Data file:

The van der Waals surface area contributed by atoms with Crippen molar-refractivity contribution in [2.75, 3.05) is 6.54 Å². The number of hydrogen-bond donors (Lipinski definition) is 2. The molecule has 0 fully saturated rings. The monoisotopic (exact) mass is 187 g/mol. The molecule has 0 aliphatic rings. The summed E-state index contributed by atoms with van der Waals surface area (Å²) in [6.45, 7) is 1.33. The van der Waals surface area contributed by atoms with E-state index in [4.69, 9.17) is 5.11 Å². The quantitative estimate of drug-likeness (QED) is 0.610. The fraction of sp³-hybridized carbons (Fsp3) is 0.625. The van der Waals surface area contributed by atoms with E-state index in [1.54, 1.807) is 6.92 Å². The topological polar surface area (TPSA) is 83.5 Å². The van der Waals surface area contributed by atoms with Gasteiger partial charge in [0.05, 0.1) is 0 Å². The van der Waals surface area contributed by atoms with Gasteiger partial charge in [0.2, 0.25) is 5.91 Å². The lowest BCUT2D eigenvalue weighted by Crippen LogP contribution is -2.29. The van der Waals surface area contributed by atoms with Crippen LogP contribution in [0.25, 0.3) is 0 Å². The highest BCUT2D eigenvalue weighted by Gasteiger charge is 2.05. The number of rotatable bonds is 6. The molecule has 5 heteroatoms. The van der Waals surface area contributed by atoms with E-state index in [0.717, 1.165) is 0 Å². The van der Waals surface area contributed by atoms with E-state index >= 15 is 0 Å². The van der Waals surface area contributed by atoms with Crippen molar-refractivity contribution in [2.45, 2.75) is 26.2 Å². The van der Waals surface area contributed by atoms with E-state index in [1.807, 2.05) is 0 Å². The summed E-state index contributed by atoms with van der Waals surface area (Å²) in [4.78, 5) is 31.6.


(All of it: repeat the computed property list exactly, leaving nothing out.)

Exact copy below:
The van der Waals surface area contributed by atoms with Crippen molar-refractivity contribution in [2.75, 3.05) is 6.54 Å². The number of hydrogen-bond donors (Lipinski definition) is 2. The molecule has 0 fully saturated rings. The monoisotopic (exact) mass is 187 g/mol. The molecule has 0 aliphatic rings. The summed E-state index contributed by atoms with van der Waals surface area (Å²) in [6.45, 7) is 1.33. The van der Waals surface area contributed by atoms with E-state index in [4.69, 9.17) is 5.11 Å². The quantitative estimate of drug-likeness (QED) is 0.610. The fraction of sp³-hybridized carbons (Fsp3) is 0.625. The van der Waals surface area contributed by atoms with E-state index in [1.54, 1.807) is 6.92 Å². The topological polar surface area (TPSA) is 83.5 Å². The van der Waals surface area contributed by atoms with Gasteiger partial charge in [0.05, 0.1) is 0 Å². The van der Waals surface area contributed by atoms with Gasteiger partial charge in [0.2, 0.25) is 5.91 Å². The lowest BCUT2D eigenvalue weighted by Crippen LogP contribution is -2.29. The van der Waals surface area contributed by atoms with Crippen LogP contribution in [0.25, 0.3) is 0 Å². The highest BCUT2D eigenvalue weighted by Gasteiger charge is 2.05. The number of rotatable bonds is 6. The molecule has 5 heteroatoms. The van der Waals surface area contributed by atoms with E-state index in [0.717, 1.165) is 0 Å². The van der Waals surface area contributed by atoms with E-state index >= 15 is 0 Å². The van der Waals surface area contributed by atoms with Crippen molar-refractivity contribution in [2.45, 2.75) is 26.2 Å². The van der Waals surface area contributed by atoms with E-state index in [1.807, 2.05) is 0 Å². The summed E-state index contributed by atoms with van der Waals surface area (Å²) in [4.78, 5) is 31.6.